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How to deal with an abusive boss?

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This article is based on a research done by Hui Liao, Elijah Wee and Dong Liu.

When dealing with an abusive boss, employees often assume that they have 2 choices: (1) Confrontation or (2) Avoidance.

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However, their research suggest that there are another option, where targets of abuse can shift the power balance in their favor when bosses make life miserable. And as the subordinates gain leverage over time, they can strategically influence supervisors to stop abuse and even motivate them to make amend on strained relationships.

This is based on the understanding that power structures within organizations are malleable over time. The premise is based on “power at its core arises from dependency”. The more one depends on another for reaching goals and gaining resources, the less power one has in the relationship.

Subordinates at work may depend on supervisors for promotions, raises, training, and high-profile assignments. But subordinates still have leverage. In most cases their supervisors rely on them for expertise, ideas, and work performance. Subordinates can change the power dynamics by engaging in two types of power-balancing operations. They can decrease their dependence on the supervisor or increase the supervisor’s dependence on them. Come to think about this, I’ve seen once, where a subordinate’s power and influence exceed that not only of his manager, but exceed his boss’s boss.

The study found that decreasing the dependence on an abusive supervisor (avoidance) creates safe distance for the subordinate but this does not motivate the superior to reform.

Meanwhile, increasing a supervisor’s dependence on the subordinate works better to break the spiral of abuse. Only then does self-interest kick in and drive positive change. Reason, the superior view the subordinate as instrumental for goal and resource attainment.

But, how to make supervisors more dependent on subordinates?

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Increasing supervisors dependence on subordinate.

1st : Value Enhancement

Simple, this happens when subordinates make themselves indispensable to their supervisors’ goal and resources. Easier said than done, this remind me of another advice I received before, work harder than you paid for.


Example

Lukaku, an employee often ridiculed by his supervisor. In a team meeting, he realized that his boss wanted to develop a new analytical procedure. Therefore, realizing he need to shift the power dynamics, he invested effort in acquiring knowledge about the procedure and became an expert on it. He also helped coworkers get up to speed.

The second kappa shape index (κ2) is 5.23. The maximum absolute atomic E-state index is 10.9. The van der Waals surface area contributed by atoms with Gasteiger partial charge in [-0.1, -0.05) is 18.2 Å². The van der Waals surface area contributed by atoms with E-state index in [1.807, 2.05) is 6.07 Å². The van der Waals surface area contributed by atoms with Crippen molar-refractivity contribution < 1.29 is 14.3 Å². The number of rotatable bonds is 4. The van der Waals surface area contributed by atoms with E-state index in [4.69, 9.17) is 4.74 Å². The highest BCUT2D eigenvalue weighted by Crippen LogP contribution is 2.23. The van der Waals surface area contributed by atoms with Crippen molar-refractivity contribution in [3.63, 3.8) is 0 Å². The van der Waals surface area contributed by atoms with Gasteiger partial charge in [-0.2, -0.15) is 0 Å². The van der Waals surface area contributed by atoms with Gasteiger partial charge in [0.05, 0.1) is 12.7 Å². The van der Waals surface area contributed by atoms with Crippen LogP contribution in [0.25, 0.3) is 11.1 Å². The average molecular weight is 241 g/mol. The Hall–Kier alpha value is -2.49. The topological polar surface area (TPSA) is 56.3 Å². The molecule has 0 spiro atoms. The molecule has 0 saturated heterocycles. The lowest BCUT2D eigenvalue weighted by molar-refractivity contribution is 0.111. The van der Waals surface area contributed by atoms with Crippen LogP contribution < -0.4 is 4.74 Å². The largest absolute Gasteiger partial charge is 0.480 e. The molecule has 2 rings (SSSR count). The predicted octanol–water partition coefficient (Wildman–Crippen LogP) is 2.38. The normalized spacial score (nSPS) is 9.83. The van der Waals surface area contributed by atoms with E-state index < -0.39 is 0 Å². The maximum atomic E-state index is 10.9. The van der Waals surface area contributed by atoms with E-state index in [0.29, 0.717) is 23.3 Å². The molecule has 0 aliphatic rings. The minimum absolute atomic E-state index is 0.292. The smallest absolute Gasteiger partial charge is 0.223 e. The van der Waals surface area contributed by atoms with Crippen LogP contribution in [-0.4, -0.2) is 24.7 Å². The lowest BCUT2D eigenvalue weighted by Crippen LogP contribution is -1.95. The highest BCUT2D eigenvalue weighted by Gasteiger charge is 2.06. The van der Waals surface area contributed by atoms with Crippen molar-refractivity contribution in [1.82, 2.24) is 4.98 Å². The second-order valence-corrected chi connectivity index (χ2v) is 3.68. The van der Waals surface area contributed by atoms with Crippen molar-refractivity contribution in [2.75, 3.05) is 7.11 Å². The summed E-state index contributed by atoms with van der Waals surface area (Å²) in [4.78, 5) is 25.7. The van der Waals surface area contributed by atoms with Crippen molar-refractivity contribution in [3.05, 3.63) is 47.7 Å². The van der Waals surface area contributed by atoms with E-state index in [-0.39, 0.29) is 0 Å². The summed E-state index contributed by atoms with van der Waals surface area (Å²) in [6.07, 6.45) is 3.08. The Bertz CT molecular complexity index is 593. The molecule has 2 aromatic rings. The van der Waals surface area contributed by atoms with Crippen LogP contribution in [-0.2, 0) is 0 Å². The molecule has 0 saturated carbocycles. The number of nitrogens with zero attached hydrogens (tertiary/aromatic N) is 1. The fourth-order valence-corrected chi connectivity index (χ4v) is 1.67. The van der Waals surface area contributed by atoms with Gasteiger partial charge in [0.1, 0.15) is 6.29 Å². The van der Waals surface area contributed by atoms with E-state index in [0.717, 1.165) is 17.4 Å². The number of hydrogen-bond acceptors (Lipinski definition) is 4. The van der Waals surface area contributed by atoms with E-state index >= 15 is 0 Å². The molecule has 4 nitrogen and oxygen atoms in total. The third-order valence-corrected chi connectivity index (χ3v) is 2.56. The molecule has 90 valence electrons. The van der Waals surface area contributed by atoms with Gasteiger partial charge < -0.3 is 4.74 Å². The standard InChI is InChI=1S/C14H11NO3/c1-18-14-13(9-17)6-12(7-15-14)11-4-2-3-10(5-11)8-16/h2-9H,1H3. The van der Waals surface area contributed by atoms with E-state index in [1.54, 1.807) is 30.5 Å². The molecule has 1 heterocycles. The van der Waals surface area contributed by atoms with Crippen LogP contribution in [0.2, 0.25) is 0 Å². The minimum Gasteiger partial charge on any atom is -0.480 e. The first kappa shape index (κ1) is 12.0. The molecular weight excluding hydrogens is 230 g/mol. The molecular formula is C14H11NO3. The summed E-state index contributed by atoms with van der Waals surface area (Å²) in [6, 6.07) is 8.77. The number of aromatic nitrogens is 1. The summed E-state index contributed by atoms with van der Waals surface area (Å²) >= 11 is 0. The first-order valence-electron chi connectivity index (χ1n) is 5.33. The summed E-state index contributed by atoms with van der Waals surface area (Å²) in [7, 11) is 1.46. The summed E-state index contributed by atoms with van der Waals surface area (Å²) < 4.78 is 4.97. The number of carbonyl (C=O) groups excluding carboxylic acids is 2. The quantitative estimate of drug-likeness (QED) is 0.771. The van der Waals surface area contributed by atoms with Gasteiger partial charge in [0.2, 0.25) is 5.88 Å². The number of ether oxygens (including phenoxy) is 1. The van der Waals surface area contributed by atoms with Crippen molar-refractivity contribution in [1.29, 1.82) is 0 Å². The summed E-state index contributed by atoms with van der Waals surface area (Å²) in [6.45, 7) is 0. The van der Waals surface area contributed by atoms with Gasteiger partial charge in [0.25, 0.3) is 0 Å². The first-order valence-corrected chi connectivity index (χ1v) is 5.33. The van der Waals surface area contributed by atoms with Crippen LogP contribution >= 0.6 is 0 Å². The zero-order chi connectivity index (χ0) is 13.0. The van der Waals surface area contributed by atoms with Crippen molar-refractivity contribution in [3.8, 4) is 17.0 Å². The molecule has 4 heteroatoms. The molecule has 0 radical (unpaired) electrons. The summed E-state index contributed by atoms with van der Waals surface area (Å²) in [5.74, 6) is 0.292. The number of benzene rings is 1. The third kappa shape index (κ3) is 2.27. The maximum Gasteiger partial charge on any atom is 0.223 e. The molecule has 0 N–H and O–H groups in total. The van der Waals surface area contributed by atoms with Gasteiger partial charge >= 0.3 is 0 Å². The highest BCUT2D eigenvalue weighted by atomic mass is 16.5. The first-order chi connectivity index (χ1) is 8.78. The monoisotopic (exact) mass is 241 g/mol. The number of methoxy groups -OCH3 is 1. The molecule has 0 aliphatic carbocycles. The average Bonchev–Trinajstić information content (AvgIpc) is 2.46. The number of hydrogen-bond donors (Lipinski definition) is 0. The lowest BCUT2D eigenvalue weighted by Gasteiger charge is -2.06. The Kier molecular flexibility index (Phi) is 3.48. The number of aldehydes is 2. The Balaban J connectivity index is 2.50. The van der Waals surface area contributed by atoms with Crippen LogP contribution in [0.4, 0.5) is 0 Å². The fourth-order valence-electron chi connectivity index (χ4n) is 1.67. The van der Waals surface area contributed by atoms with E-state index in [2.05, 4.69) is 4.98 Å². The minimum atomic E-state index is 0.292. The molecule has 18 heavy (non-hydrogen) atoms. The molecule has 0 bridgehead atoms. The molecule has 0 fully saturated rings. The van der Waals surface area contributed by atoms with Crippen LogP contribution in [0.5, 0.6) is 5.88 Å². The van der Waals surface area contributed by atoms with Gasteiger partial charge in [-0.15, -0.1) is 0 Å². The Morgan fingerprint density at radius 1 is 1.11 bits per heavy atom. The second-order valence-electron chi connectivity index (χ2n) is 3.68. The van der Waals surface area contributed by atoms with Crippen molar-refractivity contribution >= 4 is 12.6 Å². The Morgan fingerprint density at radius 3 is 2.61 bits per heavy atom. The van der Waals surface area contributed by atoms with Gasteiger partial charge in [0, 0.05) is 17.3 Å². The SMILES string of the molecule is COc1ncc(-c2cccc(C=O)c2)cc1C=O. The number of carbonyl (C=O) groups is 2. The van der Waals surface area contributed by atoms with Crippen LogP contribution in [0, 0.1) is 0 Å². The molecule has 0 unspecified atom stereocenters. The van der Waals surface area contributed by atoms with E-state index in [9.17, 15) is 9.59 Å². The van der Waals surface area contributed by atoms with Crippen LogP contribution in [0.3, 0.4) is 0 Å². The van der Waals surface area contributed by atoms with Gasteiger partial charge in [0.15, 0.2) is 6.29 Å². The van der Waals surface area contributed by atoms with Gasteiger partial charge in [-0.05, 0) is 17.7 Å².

As he demonstrated his value, his supervisor withdrew from abusing him and became more attentive to his needs.


We can look for similar reconciliation with our superiors bu understanding their goals, needs and pain points. Then work hard to acquire specific competencies and resources that not only valuable to the supervisor but also difficult for the supervisor to obtain elsewhere. By doing so, you also increase your worth in your industry. Finally, we can help our supervisors solve problems and achieve goals in a timely manner.

All of these actions require subordinates, despite hard feelings from strained relationships with their supervisors, to stay positive, keep skills up to date, and contribute above and beyond the call of duty.

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2nd: Coalition Formation.

This happens when abused subordinates enlist support from colleagues on their team who already have leverage with the boss. Abusive behavior against isolated targets tend to stop once the supervisor realizes it can trigger opposition from the entire coalition.

3-pronged approach for effective coalition

  1. You should know them personally and understand their strengths, needs and concerns.
  2. You need to build trust with your coalition by demonstrating integrity, competence and reliability. You want them to stand with you, hence, they also need to know that they can count on you too.
  3. Support each other. Have your coalition’s best interest at heart and provide support to each other when in difficult situations.
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Example

Patrick, creates a coalition with valuable member of his section to stop hostile comments from his supervisor. Together they presented themselves as a single, cohesive unit.

Motivated by self-interest, the boss started treating Patrick better to maintain support from his ally.


Summary

When you applied both this approach, (1) value enhancement and (2) coalition formation, you will send a strong message to the supervisor. And it say…

“You need me more than you think, so take better care of me.”

Even a Roman Emperor needs the Senate support to rule supreme.

These approach might sound simple, but implementing it would take hard works and significant effort, not to mention luck.

So, in retrospect, I would focus on improving myself if I’m happens to be under supervisory of an abusive boss. Meaning, focusing on increasing my value in term of knowledge, expertise and value to the team. Also, it gave me better leverage on where my next career move would be.

As the saying goes…

” Life consists not in holding good cards but in playing those you hold well. Each player must accept the cards life deals him or her: but once they are in hand, he or she alone must decide how to play the cards in order to win the game. ”

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